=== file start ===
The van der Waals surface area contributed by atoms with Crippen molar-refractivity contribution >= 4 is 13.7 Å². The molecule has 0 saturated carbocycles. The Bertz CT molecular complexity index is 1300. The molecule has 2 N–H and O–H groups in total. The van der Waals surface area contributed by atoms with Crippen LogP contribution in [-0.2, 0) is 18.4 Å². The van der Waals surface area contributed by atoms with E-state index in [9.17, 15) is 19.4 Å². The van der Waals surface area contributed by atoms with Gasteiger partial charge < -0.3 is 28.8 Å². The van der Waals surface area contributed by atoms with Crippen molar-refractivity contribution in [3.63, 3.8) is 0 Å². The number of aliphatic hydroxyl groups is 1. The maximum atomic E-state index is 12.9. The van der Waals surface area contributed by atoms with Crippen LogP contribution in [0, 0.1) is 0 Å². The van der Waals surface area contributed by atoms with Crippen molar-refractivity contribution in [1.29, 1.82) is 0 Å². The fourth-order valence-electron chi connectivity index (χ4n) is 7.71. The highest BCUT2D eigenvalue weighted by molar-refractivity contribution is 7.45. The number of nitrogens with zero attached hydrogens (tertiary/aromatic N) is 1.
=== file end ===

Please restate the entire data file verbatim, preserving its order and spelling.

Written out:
The van der Waals surface area contributed by atoms with Crippen molar-refractivity contribution >= 4 is 13.7 Å². The molecule has 0 saturated carbocycles. The Bertz CT molecular complexity index is 1300. The molecule has 2 N–H and O–H groups in total. The van der Waals surface area contributed by atoms with Crippen LogP contribution in [-0.2, 0) is 18.4 Å². The van der Waals surface area contributed by atoms with E-state index in [9.17, 15) is 19.4 Å². The van der Waals surface area contributed by atoms with Gasteiger partial charge < -0.3 is 28.8 Å². The van der Waals surface area contributed by atoms with Crippen molar-refractivity contribution in [3.63, 3.8) is 0 Å². The number of aliphatic hydroxyl groups is 1. The maximum atomic E-state index is 12.9. The van der Waals surface area contributed by atoms with Crippen LogP contribution in [0, 0.1) is 0 Å². The van der Waals surface area contributed by atoms with Crippen molar-refractivity contribution in [1.29, 1.82) is 0 Å². The fourth-order valence-electron chi connectivity index (χ4n) is 7.71. The highest BCUT2D eigenvalue weighted by molar-refractivity contribution is 7.45. The number of nitrogens with zero attached hydrogens (tertiary/aromatic N) is 1.